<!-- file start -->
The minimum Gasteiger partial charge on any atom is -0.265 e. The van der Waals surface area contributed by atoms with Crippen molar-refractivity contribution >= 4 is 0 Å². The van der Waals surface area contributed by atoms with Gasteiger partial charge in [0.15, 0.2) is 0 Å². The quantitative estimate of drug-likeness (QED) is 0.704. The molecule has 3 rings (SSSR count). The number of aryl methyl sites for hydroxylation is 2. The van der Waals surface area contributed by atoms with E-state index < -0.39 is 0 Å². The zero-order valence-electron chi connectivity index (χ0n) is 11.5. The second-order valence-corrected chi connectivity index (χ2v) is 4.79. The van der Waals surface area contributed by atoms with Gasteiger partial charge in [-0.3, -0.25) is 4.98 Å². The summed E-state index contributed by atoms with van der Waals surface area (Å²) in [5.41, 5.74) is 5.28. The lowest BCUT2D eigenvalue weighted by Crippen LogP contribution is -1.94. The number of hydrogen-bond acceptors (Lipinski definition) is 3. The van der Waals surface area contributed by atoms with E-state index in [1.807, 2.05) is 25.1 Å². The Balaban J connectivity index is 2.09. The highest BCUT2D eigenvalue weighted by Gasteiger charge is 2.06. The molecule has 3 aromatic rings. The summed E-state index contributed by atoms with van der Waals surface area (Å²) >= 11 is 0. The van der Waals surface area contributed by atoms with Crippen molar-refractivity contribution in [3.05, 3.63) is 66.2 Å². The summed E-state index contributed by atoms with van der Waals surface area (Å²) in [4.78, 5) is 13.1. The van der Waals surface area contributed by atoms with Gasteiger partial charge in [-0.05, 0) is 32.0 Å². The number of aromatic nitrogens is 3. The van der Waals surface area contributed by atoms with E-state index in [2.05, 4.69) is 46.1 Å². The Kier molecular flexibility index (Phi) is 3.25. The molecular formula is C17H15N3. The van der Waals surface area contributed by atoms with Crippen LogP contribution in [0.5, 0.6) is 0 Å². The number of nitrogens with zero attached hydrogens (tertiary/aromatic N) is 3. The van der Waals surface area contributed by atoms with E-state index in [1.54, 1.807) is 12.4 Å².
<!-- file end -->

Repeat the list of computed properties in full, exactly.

The minimum Gasteiger partial charge on any atom is -0.265 e. The van der Waals surface area contributed by atoms with Crippen molar-refractivity contribution >= 4 is 0 Å². The van der Waals surface area contributed by atoms with Gasteiger partial charge in [0.15, 0.2) is 0 Å². The quantitative estimate of drug-likeness (QED) is 0.704. The molecule has 3 rings (SSSR count). The number of aryl methyl sites for hydroxylation is 2. The van der Waals surface area contributed by atoms with E-state index < -0.39 is 0 Å². The zero-order valence-electron chi connectivity index (χ0n) is 11.5. The second-order valence-corrected chi connectivity index (χ2v) is 4.79. The van der Waals surface area contributed by atoms with Gasteiger partial charge in [-0.3, -0.25) is 4.98 Å². The summed E-state index contributed by atoms with van der Waals surface area (Å²) in [5.41, 5.74) is 5.28. The lowest BCUT2D eigenvalue weighted by Crippen LogP contribution is -1.94. The number of hydrogen-bond acceptors (Lipinski definition) is 3. The van der Waals surface area contributed by atoms with E-state index in [1.807, 2.05) is 25.1 Å². The Balaban J connectivity index is 2.09. The highest BCUT2D eigenvalue weighted by Gasteiger charge is 2.06. The molecule has 3 aromatic rings. The summed E-state index contributed by atoms with van der Waals surface area (Å²) >= 11 is 0. The van der Waals surface area contributed by atoms with Crippen molar-refractivity contribution in [3.05, 3.63) is 66.2 Å². The summed E-state index contributed by atoms with van der Waals surface area (Å²) in [4.78, 5) is 13.1. The van der Waals surface area contributed by atoms with Gasteiger partial charge in [-0.05, 0) is 32.0 Å². The number of aromatic nitrogens is 3. The van der Waals surface area contributed by atoms with E-state index in [2.05, 4.69) is 46.1 Å². The Kier molecular flexibility index (Phi) is 3.25. The molecular formula is C17H15N3. The van der Waals surface area contributed by atoms with Crippen LogP contribution in [0.5, 0.6) is 0 Å². The number of nitrogens with zero attached hydrogens (tertiary/aromatic N) is 3. The van der Waals surface area contributed by atoms with E-state index in [1.54, 1.807) is 12.4 Å².